Sunday, August 09, 2015

Two great websites remember Black Gate & Gravetapping Remembering Robert Bloch

Vintage Treasures: Midnight Pleasures by Robert Bloch

Thursday, July 23rd, 2015 | Posted by John ONeill
Midnight Pleasures Robert Bloch-small
Ed here: John right. We sure have forgotten Robert Bloch. He was a huge influence on my generation especially.
Robert Bloch isn’t a name that gets tossed around much these days. Even before his death in 1994, he was primarily known as the author of Psycho, and this one fact overshadowed most of his other accomplishments.
But Bloch was also the author of hundreds of short stories, and over 30 novels, virtually all of which are out of print today. He was one of the most gifted and prolific short story writers in the horror field, and his best short stories are compact treasures. He won a Hugo Award for his 1958 story “That Hell-Bound Train,” and multiple Bram Stoker awards (for the 1993 collection The Early Fears, the novelette “The Scent of Vinegar,” and his 1993 memoir Once Around the Bloch.)
He received a World Fantasy Award in 1975 for Lifetime Achievement, and a Lifetime Achievement Bram Stoker Award in 1990.
Bloch was also one of the youngest members of The Lovecraft Circle, those writers who corresponded with and often consciously emulated H.P. Lovecraft. Lovecraft was one of the first to encourage Bloch’s writing, and a lot of Bloch’s early work for the pulps was Cthulhu Mythos fiction (most of which was gathered in his 1981 collection Mysteries of the Worm.)
Midnight Pleasures is one of Bloch’s last fiction collections (two more appeared before his death: Fear and Trembling in 1989, and The Early Fears in 1994). It’s a fine sample of late horror fiction from one of the best short story writers the genre has seen.
It was nominated for a 1987 Bram Stoker Award for Fiction Collection (it lost out to The Essential Ellison). It contains chiefly later short work, dating from 1977-1985, published in anthologies like New Terrors 2ShadowsMasquesAnalog YearbookDark ForcesChrysalis 3, and others.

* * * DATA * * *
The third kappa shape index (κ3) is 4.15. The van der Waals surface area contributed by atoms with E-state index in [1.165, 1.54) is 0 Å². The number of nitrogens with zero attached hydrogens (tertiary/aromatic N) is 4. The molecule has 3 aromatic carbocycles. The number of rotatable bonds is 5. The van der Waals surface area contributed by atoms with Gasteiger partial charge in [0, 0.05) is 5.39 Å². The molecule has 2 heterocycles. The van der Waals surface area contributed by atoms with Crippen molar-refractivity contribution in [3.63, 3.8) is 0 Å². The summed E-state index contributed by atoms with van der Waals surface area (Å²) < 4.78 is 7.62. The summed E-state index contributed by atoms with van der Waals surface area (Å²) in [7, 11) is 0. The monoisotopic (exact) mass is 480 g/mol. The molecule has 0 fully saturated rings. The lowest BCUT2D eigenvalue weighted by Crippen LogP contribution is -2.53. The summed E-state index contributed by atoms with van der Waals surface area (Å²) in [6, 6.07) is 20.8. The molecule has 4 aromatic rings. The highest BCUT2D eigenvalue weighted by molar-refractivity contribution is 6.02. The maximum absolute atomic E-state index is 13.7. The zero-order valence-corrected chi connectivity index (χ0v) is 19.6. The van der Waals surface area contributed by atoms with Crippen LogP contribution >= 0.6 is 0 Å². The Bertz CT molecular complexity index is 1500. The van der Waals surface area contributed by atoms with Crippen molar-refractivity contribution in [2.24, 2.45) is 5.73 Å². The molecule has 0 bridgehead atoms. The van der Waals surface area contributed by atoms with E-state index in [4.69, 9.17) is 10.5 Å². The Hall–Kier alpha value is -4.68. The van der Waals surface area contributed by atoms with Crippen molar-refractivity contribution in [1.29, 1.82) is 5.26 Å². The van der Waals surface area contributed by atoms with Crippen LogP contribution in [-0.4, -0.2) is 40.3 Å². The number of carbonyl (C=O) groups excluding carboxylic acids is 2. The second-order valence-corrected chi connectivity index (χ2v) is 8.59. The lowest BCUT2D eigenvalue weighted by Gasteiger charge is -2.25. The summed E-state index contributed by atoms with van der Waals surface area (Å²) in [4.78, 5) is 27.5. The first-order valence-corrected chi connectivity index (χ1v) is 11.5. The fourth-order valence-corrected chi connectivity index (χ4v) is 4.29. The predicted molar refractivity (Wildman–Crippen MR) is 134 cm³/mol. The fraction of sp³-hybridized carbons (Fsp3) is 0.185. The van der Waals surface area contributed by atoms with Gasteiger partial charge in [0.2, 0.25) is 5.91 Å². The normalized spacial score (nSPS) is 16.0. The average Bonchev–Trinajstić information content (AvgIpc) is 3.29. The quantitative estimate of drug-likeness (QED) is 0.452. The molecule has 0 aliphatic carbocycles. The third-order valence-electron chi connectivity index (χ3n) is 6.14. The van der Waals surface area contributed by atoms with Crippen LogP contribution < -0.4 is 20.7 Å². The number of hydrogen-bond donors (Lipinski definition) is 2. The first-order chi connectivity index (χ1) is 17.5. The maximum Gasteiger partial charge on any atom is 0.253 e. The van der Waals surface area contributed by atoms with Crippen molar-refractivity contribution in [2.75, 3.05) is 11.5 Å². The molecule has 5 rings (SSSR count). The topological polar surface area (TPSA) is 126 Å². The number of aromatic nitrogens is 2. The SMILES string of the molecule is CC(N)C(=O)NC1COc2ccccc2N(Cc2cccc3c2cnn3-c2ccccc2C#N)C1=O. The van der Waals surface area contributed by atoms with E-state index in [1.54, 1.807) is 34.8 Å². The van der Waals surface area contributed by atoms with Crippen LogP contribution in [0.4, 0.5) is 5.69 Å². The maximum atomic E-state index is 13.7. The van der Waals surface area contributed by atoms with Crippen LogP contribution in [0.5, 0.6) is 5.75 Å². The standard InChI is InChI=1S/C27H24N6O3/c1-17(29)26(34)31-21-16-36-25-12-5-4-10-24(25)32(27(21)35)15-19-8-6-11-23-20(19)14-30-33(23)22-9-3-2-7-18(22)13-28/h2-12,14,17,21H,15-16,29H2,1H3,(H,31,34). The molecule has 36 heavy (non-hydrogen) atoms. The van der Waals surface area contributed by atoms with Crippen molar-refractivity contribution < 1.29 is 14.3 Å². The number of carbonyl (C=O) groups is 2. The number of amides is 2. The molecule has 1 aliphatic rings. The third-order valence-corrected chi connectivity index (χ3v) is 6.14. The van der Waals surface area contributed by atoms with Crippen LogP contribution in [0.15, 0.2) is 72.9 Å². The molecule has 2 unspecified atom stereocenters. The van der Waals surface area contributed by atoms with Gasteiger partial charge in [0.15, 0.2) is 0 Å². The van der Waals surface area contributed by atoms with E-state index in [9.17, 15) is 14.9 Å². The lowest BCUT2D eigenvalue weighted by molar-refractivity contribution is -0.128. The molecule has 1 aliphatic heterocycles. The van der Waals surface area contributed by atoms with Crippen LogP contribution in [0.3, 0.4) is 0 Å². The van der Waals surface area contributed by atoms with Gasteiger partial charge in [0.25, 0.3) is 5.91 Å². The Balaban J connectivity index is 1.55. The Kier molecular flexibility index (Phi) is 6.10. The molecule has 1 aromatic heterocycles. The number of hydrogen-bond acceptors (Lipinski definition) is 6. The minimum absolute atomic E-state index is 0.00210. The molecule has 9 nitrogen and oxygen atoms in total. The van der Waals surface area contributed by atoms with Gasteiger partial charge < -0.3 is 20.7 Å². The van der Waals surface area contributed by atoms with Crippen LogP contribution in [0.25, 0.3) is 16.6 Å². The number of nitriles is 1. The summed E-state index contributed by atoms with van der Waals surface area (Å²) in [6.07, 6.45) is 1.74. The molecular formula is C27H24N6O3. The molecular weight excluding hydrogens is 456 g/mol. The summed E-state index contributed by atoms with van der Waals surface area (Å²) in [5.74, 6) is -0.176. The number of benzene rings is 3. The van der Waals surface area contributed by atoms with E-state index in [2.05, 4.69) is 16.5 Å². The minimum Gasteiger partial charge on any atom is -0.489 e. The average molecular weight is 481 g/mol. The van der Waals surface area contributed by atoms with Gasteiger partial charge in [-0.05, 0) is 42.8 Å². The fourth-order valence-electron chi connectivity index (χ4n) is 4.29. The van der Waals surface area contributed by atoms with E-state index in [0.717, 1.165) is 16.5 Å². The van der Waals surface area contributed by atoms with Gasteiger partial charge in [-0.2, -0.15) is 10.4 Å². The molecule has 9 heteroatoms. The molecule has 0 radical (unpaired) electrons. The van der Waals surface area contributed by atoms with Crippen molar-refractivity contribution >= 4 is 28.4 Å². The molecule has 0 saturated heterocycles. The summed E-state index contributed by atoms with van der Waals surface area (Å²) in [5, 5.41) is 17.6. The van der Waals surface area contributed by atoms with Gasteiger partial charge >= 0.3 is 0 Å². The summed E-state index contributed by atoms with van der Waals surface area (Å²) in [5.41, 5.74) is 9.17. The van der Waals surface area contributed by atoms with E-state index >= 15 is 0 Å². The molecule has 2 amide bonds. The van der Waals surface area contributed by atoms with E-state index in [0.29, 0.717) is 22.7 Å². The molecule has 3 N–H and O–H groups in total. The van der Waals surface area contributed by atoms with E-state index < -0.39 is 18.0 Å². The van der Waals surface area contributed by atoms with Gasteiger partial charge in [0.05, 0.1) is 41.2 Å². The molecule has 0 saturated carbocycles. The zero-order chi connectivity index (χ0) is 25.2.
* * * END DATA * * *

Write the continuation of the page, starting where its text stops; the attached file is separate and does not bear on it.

It also includes one pulp story (from the August 1939 issue of Weird Tales), and two stories that appear here for the first time: “Comeback” and “Die–Nasty.”
Here’s the complete table of contents:
“The Rubber Room” (New Terrors 2, 1980)
“The Night Before Christmas” (Dark Forces, 1980)
“Pumpkin” (Rod Serling’s The Twilight Zone Magazine, November-December 1984)
“The Spoiled Wife” (Chrysalis 3, 1978)
“Oh Say Can You See–” (Analog Yearbook, 1978)
“But First These Words—” (The Magazine of Fantasy & Science Fiction, May 1977)
“Picture” (Shadows, 1978)
“The Undead” (The Undead: The Book Sail, 16th Anniversary Catalogue, 1984)
“Nocturne” (The First Chronicles of Greystone Bay, 1985)
“Pranks” (Halloween Horrors, 1986)
“Everybody Needs a Little Love” (Masques, 1984)
“The Totem-Pole” (Weird Tales, August 1939)
About the Author

Gravetapping from Ben Boulden

Posted: 09 Aug 2015 08:00 AM PDT
“Baker feared his boss, Klotscher feared God, Mrs. Annixter feared cancer, which was a polite term for syphilis, which was a polite term for intercourse, which was a polite term for the Sin Against the Holy Ghost, which was a polite term for the fact that she really enjoyed it. By a strange coincidence, Mr. Annixter was a patient too, and he feared—Mrs. Annixter.”

—Robert Bloch, Spiderweb. Hard Case Crime paperback, 2008 (© 1954); page 85. First person narrative of the protagonist, Eddie Haines.

[No Comment is a series of posts featuring passages from both fiction and non-fiction that caught my attention. It may be the idea, the texture, or the presence that grabbed my eye. There is no analysis provided, and it invariably is out of context—since the paragraph before and after are never included. ]

Purchase a copy of the Hard Case Crime edition of Shooting Star / Spiderweb at Amazon.

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